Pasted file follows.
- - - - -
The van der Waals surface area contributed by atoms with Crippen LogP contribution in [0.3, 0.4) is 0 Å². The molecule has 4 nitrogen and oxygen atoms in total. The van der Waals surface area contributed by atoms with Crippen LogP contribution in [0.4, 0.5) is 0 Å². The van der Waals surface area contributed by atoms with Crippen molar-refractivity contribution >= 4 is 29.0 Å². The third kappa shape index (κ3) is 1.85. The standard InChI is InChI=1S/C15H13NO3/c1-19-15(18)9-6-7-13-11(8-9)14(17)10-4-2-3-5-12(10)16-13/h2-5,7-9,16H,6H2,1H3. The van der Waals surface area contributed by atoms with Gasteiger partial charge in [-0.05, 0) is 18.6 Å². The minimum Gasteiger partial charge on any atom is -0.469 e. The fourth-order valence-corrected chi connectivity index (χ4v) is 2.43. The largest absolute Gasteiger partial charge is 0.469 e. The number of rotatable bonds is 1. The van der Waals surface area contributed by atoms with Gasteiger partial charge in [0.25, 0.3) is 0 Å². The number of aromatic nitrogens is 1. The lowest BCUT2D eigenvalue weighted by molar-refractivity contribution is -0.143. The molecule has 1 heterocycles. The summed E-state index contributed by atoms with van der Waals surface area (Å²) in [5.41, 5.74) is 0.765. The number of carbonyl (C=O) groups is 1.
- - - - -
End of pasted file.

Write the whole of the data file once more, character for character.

The van der Waals surface area contributed by atoms with Crippen LogP contribution in [0.3, 0.4) is 0 Å². The molecule has 4 nitrogen and oxygen atoms in total. The van der Waals surface area contributed by atoms with Crippen LogP contribution in [0.4, 0.5) is 0 Å². The van der Waals surface area contributed by atoms with Crippen molar-refractivity contribution >= 4 is 29.0 Å². The third kappa shape index (κ3) is 1.85. The standard InChI is InChI=1S/C15H13NO3/c1-19-15(18)9-6-7-13-11(8-9)14(17)10-4-2-3-5-12(10)16-13/h2-5,7-9,16H,6H2,1H3. The van der Waals surface area contributed by atoms with Gasteiger partial charge in [-0.05, 0) is 18.6 Å². The minimum Gasteiger partial charge on any atom is -0.469 e. The fourth-order valence-corrected chi connectivity index (χ4v) is 2.43. The largest absolute Gasteiger partial charge is 0.469 e. The number of rotatable bonds is 1. The van der Waals surface area contributed by atoms with Gasteiger partial charge in [0.25, 0.3) is 0 Å². The number of aromatic nitrogens is 1. The lowest BCUT2D eigenvalue weighted by molar-refractivity contribution is -0.143. The molecule has 1 heterocycles. The summed E-state index contributed by atoms with van der Waals surface area (Å²) in [5.41, 5.74) is 0.765. The number of carbonyl (C=O) groups is 1.